45. Rosa Ehrenreich Brooks, War Everywhere: Rights, National Security Law, and the Law of Armed Conflict in the Age of Terror, 153 U. PA. L. REV. 675, 724 (2004); see also HRW letter, supra note 10, at 2 (arguing that the Obama Administration’s use of drones for targeted killings “sets a dangerous precedent for abusive regimes around the globe”).

46. Geneva Convention for the Amelioration of the Condition of the Wounded and Sick in Armed Forces in the Field art. 3, Aug. 12, 1949, 6 U.S.T. 3114, 75 U.N.T.S. 31 [hereinafter Geneva I]; Geneva Convention for the Amelioration of the Condition of Wounded, Sick and Shipwrecked Members of the Armed Forces at Sea art. 3, Aug. 12, 1949, 6 U.S.T. 3217, 75 U.N.T.S. 85 [hereinafter Geneva II]; Geneva Convention Relative to the Treatment of Prisoners of War art. 3, 6 U.S.T. 3316, 75 U.N.T.S. 135 [hereinafter Geneva III]; Geneva Convention Relative to the Protection of Civilian Persons in Time of War art. 3, August 2, 1949, 6 U.S.T. 3516, 75 U.N.T.S. 287 [hereinafter Geneva IV].

47. Compare Protocol Additional to the Geneva Conventions of 12 August 1949, and Relating to the Protection of Victims of International Armed Conflicts (Protocol I) June 8, 1977, 1125 U.N.T.S. 3 [hereinafter Additional Protocol I] (addressing international armed conflicts), with Protocol Additional to the Geneva Conventions of 12 August 1949, and Relating to the Protection of Victims of NonInternational Armed Conflicts (Protocol II), June 8, 1977, 1125 U.N.T.S. 609 (1987) [hereinafter Additional Protocol II] (addressing non-international armed conflicts).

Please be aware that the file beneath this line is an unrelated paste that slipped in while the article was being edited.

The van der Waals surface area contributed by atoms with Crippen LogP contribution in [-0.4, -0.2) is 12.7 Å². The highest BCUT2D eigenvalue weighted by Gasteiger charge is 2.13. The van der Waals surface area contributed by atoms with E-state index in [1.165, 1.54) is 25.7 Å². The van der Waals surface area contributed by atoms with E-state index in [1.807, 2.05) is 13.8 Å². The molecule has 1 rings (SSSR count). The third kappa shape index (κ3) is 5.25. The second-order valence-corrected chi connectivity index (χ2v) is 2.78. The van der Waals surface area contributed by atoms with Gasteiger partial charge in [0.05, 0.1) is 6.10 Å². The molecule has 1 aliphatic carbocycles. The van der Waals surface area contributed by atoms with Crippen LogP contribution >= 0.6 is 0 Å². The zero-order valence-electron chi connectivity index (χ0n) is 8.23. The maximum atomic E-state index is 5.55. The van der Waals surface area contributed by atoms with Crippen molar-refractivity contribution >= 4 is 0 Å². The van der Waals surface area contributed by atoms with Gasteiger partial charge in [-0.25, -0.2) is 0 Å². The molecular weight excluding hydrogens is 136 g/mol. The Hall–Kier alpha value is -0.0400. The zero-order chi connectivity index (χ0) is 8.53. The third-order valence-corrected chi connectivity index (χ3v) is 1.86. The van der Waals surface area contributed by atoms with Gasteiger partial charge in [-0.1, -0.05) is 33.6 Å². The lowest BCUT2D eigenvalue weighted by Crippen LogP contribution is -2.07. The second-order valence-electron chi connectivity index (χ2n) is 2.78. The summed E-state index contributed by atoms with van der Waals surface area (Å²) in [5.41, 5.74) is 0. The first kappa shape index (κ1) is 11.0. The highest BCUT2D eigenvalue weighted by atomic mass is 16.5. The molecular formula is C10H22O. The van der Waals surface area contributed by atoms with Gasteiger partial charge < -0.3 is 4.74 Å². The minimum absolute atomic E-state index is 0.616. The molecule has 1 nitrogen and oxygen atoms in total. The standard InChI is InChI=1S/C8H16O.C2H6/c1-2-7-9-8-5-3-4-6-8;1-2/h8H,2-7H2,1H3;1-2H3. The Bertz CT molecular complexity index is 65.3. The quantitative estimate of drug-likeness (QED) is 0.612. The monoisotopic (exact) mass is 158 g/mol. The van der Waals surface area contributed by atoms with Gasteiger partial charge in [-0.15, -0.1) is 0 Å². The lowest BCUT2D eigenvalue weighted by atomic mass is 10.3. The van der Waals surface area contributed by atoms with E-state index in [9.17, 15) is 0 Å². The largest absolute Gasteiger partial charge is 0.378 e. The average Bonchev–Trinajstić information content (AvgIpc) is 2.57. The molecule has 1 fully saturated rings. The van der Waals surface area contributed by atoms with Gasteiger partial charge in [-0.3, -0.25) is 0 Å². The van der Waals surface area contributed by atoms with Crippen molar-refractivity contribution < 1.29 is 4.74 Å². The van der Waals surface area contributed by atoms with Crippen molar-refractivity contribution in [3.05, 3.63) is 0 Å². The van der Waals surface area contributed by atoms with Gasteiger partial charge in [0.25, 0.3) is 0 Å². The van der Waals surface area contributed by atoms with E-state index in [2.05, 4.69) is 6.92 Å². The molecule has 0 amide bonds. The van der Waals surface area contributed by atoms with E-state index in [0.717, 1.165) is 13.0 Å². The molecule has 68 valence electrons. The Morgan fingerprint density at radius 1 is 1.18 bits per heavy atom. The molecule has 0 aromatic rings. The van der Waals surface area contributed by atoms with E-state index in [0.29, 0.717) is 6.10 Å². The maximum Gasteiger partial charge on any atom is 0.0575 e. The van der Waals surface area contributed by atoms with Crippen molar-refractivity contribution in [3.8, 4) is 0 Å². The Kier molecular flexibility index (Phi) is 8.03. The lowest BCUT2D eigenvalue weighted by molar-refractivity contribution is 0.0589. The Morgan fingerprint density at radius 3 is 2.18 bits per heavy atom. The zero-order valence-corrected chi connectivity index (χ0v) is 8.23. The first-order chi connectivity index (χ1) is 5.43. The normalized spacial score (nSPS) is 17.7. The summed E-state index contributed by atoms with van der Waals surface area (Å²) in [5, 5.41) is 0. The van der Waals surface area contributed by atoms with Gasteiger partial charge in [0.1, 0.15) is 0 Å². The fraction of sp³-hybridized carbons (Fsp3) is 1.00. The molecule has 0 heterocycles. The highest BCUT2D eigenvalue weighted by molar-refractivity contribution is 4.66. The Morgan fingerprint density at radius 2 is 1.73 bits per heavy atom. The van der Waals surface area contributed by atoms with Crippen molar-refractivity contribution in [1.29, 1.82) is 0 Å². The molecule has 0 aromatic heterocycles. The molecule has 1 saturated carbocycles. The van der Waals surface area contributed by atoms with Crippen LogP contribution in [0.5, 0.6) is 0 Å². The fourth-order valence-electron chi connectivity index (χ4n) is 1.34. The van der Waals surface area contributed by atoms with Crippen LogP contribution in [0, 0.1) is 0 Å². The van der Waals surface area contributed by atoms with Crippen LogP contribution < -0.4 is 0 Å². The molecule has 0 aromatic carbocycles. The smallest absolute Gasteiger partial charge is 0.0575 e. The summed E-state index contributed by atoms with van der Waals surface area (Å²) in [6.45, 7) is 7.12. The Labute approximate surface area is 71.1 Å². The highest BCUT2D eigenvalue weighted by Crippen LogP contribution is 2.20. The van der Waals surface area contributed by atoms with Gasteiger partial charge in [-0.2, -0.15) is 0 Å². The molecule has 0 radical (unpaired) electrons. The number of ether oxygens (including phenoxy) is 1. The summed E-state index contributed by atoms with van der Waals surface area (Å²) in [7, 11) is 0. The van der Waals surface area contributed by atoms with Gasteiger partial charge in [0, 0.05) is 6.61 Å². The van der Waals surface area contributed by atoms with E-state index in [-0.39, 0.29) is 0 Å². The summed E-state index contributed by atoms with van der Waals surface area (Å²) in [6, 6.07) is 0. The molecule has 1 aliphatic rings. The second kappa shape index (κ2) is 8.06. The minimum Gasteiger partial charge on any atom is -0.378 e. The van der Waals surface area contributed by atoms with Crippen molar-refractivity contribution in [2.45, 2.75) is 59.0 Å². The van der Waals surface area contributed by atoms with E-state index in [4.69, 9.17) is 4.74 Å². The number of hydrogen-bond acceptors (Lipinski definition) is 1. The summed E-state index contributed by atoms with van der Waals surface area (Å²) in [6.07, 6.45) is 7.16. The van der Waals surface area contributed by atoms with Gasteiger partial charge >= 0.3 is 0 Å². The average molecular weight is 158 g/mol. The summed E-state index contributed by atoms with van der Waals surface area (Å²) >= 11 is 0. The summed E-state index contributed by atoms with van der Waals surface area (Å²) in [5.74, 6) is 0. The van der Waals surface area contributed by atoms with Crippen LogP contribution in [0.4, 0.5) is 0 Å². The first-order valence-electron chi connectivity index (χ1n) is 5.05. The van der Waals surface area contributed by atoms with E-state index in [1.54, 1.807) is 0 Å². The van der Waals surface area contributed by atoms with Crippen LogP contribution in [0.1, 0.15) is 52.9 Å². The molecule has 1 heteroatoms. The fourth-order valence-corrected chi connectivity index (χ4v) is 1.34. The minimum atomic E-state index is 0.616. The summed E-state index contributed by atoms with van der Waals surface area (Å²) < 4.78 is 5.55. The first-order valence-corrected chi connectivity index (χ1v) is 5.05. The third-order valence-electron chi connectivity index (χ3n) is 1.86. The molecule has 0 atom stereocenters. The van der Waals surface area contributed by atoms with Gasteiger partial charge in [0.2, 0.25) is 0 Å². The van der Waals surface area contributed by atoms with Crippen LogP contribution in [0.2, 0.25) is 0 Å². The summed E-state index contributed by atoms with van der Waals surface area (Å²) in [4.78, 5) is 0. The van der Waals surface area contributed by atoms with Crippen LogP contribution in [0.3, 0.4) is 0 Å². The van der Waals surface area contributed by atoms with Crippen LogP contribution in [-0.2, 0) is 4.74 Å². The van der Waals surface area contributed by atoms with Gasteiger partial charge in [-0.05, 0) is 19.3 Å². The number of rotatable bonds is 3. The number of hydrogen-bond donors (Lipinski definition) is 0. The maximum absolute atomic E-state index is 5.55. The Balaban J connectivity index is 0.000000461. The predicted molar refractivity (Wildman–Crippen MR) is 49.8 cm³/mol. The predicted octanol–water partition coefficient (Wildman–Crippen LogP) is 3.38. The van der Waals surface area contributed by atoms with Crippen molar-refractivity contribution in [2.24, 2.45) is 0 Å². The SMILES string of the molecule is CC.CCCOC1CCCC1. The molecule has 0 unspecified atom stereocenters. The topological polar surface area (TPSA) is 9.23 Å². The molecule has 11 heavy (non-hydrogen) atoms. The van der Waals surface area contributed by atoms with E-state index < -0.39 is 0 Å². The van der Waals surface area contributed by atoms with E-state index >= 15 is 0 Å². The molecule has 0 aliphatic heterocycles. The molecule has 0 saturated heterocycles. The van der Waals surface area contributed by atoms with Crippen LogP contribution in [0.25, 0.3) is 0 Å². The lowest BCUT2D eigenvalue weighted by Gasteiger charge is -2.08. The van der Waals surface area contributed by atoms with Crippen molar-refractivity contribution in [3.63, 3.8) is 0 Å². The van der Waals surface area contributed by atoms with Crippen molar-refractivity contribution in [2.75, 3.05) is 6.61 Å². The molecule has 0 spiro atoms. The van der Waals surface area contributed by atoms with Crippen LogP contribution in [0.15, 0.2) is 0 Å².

TEXAS INTERNATIONAL LAW JOURNAL Volume 47, Issue 2 2012] DRONES AND THE BOUNDARIES OF THE BATTLEFIELD 303 of operations” where active fighting is occurring.48 Christopher Greenwood opined that “it cannot be assumed—as in the past—that a state engaged in an armed conflict is free to attack its adversary anywhere in the area of war.”49 As an example, he claimed that it would have been legally problematic for a British warship to attack an Argentine warship during the Falklands War if they encountered one another in the Pacific Ocean, far from the disputed islands.50 Similarly, Mary Ellen O’Connell has claimed that the shooting down of Admiral Yamamoto’s plane over Bougainville by U.S. fighter aircraft during World War II would today be considered illegal because it occurred “far from [the] battlefield.”51 The claim that there are legal restrictions on the employment of combat force during an international armed conflict based solely upon the distance from the “front lines” finds no support in practice. This is because no nation in the world would ever accept such blanket limitations upon its military’s ability to act. Success in warfare at any level, from single combat to global military strategy, is based upon the ability to strike your opponent in places where he is vulnerable and in ways he does not expect. The history of warfare since the adoption of the Geneva Conventions is replete with examples of combat force being employed far from the “front lines.” Early in the Korean War General McArthur directed an amphibious assault by U.N. forces on Inchon, more than 150 miles from the fighting that was going on near Pusan, and thereby changed the course of that conflict.52 The 1991 Persian Gulf War opened with a thirty-eight-day air campaign by Coalition forces against targets throughout Iraq and Kuwait.53 Strikes on targets in northern Iraq occurred more than 550 miles from Kuwait City, and the command and control targets in Baghdad were well over 300 miles from the “front lines” of the Saudi-Kuwaiti border.54 When the ground campaign began, the jumping off point for the French 6th Light Division on the left flank of the advance into Iraq was almost 300 miles from Kuwait City and more than 200 miles from the nearest Kuwaiti territory.55 Most recently, after the U.N. Security Council authorized the use of force against Libya, many airstrikes and cruise missile strikes conducted on the first day of the military intervention targeted